Under the Den: Undercover Kickass Ensemble
Written by Liam Sweeny on July 30, 2020
Covering the greats is a hard gig, and even harder is doing that while putting out your own songs. But some bands pull it off, and when that happens, fans get the best of both worlds. We talk with Melanie Lewis from Under the Den about that balancing act.
RRX: When the band started, there was a spark; there always is. Otherwise, why play? So take us to the where, where it first happened. Was it instant, or did it grow? If you had to come up with one thing you all took home that day that told you that you had something worth pursuing, what was it?
ML: From the first time we played together we all seemed to feel a connection or shared vibe, we get along very well which made working together easy and fun, but after writing, “Let’s Go to Paris (the World Ends),” we all knew we had not just something worth committing to, but also something worth hearing.
RRX: There’s no one way to write a song. Even putting paper to pen is giving way to sending yourself the lyrics in texts. But everyone is trying to put down a sound that people can hear, and know right away who’s doing it. What do you think it takes to get that kind of sound?
ML: We don’t really have a specific process; we work together, have fun with it, and allow the chemistry in the room to guide us, that way each voice, so to speak, is heard in the material. It’s less about having a specific direction we want a song to go, and more about letting the song go where it wants to.
RRX: Under the Den sings originals and covers. Which is a versatile thing, because you never know what kind of gig you’re going to get. But are there also drawbacks? Do you ever do shows that were a mix between originals and covers? Are there places you’d wish to do originals in, but they only want covers?
ML: Covers were always more an opportunity to have fun, or kind of live as another musician for a minute. We wouldn’t say there are drawbacks to doing covers, but it has its challenges, chief among them being the trap of being viewed as a “cover band,” which can be difficult to avoid. All of our cover gigs were always a combination of covers and originals, though, and fortunately the originals were consistently received well by both venues and audiences.
RRX: Gear isn’t everything, but unless we’re singing in the shower, we need it. And we have a relationship with our gear, people varying between exploring new frontiers because of that pedal, and getting frustrated that an amp buzzes. Do you all have any gear that you have strong feelings about, either way?
ML: The boys love their gear, and can be very particular about it – Ben is kind of a tone master and loves using his Line6 Helix to create the right sound on his Moniker guitar, Jay loves his Truth kit like it’s a part of him, and John loves his Baby Blue.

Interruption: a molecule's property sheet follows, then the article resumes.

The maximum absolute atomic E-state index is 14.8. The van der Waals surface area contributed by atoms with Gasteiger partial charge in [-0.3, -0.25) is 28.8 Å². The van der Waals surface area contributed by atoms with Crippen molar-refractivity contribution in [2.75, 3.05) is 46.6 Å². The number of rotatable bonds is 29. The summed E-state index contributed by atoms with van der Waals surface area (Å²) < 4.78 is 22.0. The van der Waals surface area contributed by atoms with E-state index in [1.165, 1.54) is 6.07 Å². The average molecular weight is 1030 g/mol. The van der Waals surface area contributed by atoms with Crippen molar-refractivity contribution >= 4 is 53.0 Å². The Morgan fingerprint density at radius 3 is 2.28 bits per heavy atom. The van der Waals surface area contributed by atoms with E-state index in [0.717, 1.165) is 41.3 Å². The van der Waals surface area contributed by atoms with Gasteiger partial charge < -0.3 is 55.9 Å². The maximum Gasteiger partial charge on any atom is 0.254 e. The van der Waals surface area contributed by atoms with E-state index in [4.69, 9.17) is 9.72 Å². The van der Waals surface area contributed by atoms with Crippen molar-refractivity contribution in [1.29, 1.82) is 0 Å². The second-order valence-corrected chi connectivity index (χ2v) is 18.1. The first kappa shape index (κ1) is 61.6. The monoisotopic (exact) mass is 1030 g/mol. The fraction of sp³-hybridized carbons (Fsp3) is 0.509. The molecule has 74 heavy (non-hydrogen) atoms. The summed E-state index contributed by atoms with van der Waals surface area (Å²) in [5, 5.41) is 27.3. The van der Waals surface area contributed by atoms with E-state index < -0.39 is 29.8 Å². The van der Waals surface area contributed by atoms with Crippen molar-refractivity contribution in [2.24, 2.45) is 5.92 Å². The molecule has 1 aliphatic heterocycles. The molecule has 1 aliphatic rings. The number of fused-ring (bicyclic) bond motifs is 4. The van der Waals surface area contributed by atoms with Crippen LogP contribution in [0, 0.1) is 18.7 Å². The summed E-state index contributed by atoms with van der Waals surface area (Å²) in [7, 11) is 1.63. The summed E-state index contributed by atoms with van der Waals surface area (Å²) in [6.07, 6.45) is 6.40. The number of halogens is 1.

RRX: It’s tough to ask business question at any time, but we don’t shy from tough. Music is not a business, but playing it enough is. Even if you aren’t trying to make “day job” money, you’re still trying to get out there. What does Under the Den do to promote itself? Where can we find out more about you?
ML: Most often we use social media platforms like Facebook, and word of mouth has actually served us well. We also like making handbills so the person has something tangible to connect with, and we all love coming up with the next great t-shirt design. We realize music, as a career, has become a much more involved process, encompassing both the creation and marketing of your product, but as a band we have always been most concerned with making the product because we feel it speaks for itself.
RRX: We’re the paper-bastard child of an online radio station (Radioradiox.com) and so I have to selfishly ask, what does your discography look like? Have you been able to get in a studio at all, or even your home studio? And if not, do you think it becomes more or less easy right now to put tracks together from remote?
ML: We have our EP, “All That Talk,” which we recently made available on Spotify, and currently we are working on finalizing some new material for our second EP. We’ve done pretty well working remotely, but there’s no replacement for in-person jam time so we were all very excited to get back to it last month.
RRX: This is where you answer the question I didn’t ask. What exactly is Under the Den? How many times have you had to play “Mustang Sally”? Educate, enlighten, emote – the floor is yours.
ML: As far as our cover act goes, we feel like if you’re going to be a cover band you have to do it well, but you also need to make it fun. We always had fun with all our gigs, but our cover oriented gigs were more a means of making our EP a reality and after that goal was accomplished we decided to transition our focus to original shows. Not to say we won’t do a cover gig, we really love performing so we will likely always do a few now and then, but this project was always about putting our own sound into the world so that’s where we want to focus our energies now that we are getting back at it. As far as our original act is concerned, we’re just like any other band – ourselves.